• ImageN offers a set of core image processing capabilities including image tiling, regions of interest, and deferred execution.

  • ImageN provides a set of core image processing operators including many common point, area, and frequency-domain operators.

Eclipse ImageN is intended to meet the needs of all imaging applications. The API is highly extensible, allowing new image processing operations to be added in such a way as to appear to be a native part of it.

1.2 Why Another Imaging API?

Several imaging APIs have been developed - a few have even been marketed and been fairly successful. However, none of these APIs have been universally accepted because they failed to address specific segments of the imaging market or they lacked the power to meet specific needs. As a consequence, many organizations have had to "roll their own" in an attempt to meet their specific requirements.

Writing a custom imaging API is a very expensive and time-consuming task and the customized API often has to be rewritten whenever a new CPU or operating system comes along, creating a maintenance nightmare. How much simpler it would be to have an imaging API that meets everyone's needs.

Previous industry and academic experience in the design of image processing libraries, the usefulness of these libraries across a wide variety of application domains, and the feedback from the users of these libraries have been incorporated into the design of JAI.

Eclipse ImageN is intended to support image processing using the Java programming language as generally as possible so that few, if any, image processing applications are beyond its reach. At the same time, Eclipse ImageN presents a simple programming model that can be readily used in applications without a tremendous mechanical programming overhead or a requirement that the programmer be expert in all phases of the API's design.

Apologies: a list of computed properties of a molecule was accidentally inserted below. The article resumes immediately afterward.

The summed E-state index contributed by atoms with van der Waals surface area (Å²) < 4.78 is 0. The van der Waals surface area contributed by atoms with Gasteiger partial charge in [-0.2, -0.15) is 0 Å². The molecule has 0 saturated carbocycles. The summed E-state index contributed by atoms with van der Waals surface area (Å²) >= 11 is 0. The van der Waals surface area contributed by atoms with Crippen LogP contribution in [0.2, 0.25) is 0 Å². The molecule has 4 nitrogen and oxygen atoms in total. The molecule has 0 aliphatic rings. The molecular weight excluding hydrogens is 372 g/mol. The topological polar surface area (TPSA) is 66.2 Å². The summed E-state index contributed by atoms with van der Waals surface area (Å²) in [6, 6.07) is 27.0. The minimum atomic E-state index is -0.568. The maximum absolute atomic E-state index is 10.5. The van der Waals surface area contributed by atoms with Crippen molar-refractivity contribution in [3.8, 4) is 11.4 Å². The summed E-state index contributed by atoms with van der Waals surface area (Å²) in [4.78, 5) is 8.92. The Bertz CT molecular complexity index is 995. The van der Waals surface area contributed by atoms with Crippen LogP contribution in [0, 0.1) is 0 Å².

Eclipse ImageN encapsulates image data formats and remote method invocations within a re-usable image data object, allowing an image file, a network image object, or a real-time data stream to be processed identically. Thus, ImageN represents a simple programming model while concealing the complexity of the internal mechanisms.

1.3 Eclipse ImageN Features

Eclipse ImageN is intended to meet the requirements of all of the different imaging markets, and more. ImageN offers several advantages for applications developers compared to other imaging solutions. Some of these advantages are described in the following paragraphs.

1.3.1 Cross-platform Imaging

Whereas most imaging APIs are designed for one specific operating system, ImageN follows the Java run time library model, providing platform independence. Implementations of ImageN applications will run on any computer where there is a Java Virtual Machine. This makes ImageN a true cross-platform imaging API, providing a standard interface to the imaging capabilities of a platform. This means that you write your application once and it will run anywhere.

1.3.2 Distributed Imaging

Eclipse ImageN is also well suited for client-server imaging by way of the Java platform's networking architecture and remote execution technologies. Remote execution is based on Java RMI (remote method invocation). Java RMI allows Java code on a client to invoke method calls on objects that reside on another computer without having to move those objects to the client.

Eclipse ImageN continues to provide Java RMI support to help those migrating from JAI.